Nokia Camera includes Xenon flash fix-up shutter speed tweaks

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Do you remember I wrote recently about issues with the Xenon flash on the Lumia 1020, caused by the shutter speed being artificially slow? After doing some tests, I've noticed that the new Nokia Camera (rolling in Nokia Pro Camera and Nokia Smart Cam) is more intelligent with shutter speed when taking typical indoor/party/event shots, with photos appearing crisper and with more natural colours. In tests, clarity and colours now match or exceed those from Xenon-lit shots on the Nokia 808, previously the gold standard here.

In addition to the UI fix-up, very interesting to many will be the changes to shutter speed when shooting with Xenon flash, i.e. indoors and in low light at close quarters (typically in a pub or at a party or event, but also day to day shots in living rooms, etc.) You may remember that I had to write a tutorial on tweaking the shutter speed in Nokia Pro Camera in order to get crisper Xenon-list photos? [We've been used to all-frozen Xenon-lit shots on the Nokia 808 PureView, N8, Samsung Galaxy S4 Zoom and a handful of others, and - in theory - the Lumia 1020 should be able to match these.]

Now, Nokia's original aim had been to set shutter speed to 1/30s for all Xenon-list shots, with the idea that the Xenon flash would freeze motion, while the relatively long shutter time would gather plenty of ambient light as well and help 'fill in the scene'. My criticism was that 1/30s was slightly too long and led to enough light from the main subject being gathered from ambient light, resulting in 'ghosting' effects on what should be a crisp Xenon-lit subject, which was why I suggested lowering the shutter speed to 1/125s. In addition, the traditional 'white' light from the Xenon flash was overly tempered by incandescent yellow from the ambient light.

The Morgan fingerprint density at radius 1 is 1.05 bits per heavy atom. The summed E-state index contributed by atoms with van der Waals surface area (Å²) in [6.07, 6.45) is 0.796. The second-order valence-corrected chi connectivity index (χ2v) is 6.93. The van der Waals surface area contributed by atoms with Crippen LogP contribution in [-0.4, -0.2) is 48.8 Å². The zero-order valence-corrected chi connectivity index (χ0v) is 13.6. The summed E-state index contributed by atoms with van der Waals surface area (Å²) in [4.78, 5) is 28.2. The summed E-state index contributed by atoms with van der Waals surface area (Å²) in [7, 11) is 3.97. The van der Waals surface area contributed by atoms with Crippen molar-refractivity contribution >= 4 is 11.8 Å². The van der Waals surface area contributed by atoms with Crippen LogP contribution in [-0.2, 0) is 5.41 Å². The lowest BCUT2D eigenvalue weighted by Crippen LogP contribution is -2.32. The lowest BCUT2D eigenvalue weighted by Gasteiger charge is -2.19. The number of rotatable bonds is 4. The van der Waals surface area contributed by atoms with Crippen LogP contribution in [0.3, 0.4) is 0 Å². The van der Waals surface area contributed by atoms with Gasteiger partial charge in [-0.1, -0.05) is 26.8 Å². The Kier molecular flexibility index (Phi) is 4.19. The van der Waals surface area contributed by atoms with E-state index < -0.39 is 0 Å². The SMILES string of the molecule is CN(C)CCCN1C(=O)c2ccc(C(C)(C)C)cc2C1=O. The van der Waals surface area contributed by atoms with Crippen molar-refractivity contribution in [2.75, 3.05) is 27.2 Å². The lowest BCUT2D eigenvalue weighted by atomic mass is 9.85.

Nokia's imaging engineers were clearly listening to my diatribe and, although they didn't go as far as 1/125s and especially didn't want to set a particular speed 'in stone', the shutter speeds used by Nokia Camera in low light when the Xenon flash is fired now vary between 1/75s and 1/30s, depending on conditions, with an average being 1/50s.

Time for some proof though... Using my standard 'party shot mock-up' in varying lighting conditions, I flashed away with the Lumia 1020 with the new version of Nokia Camera and got the following results. In each case, click on the image on the page to download the full JPG and examine for yourself.

Xenon flash example

Shot in the pitch dark. As usual, I'm not posing, but laughing and moving - as people would do at a real event(!) The Lumia 1020's result is typically good, Xenon-frozen.

Xenon flash example

Shot with ambient lights. More warmth to the photo, but with a 1/56s exposure time (around half what it was in Nokia Pro Camera), there's only half the amount of ambient light pollution of the Xenon-frozen moving subject. I'd say that Nokia has got the balance about perfect here. The colours look spot on, all-round.

Xenon flash example

One more test, this time with strong ambient light, in that I was right next to a lamp (you can't control lighting positions at a party or in a pub, etc). Again, I was laughing and moving and yet the result is both Xenon-frozen and ambiently warm, yet without any blur caused by ambient-lit movement. The shutter speed here was 1/69s, so well under half what it was under Nokia Pro Camera.

In summary, flash photos of real people in real situations with the Lumia 1020 just got a lot better. I'll need a few weeks of real world shots before I'm completely satisified, but from the tests above I'd say that the 1020 now matches or exceeds devices like its predecessor, the Symbian-powered Nokia 808, in this regard.

Addendum: Also notable are two things. One is that there are some bugs in Nokia Camera as-is. Reframing and saving when the application is accessed from Photos often doesn't work, for example. A bug fix update is due in a couple of days.

Secondly, Nokia has commented several times on further imaging improvements coming in the Nokia 'Black' update, coming in a month or two. Specifically, oversampling with become 'more natural' (think better integration with the sensor, Nokia 808-style) and 'less noisy' (think lower levels of sharpening). I can't wait!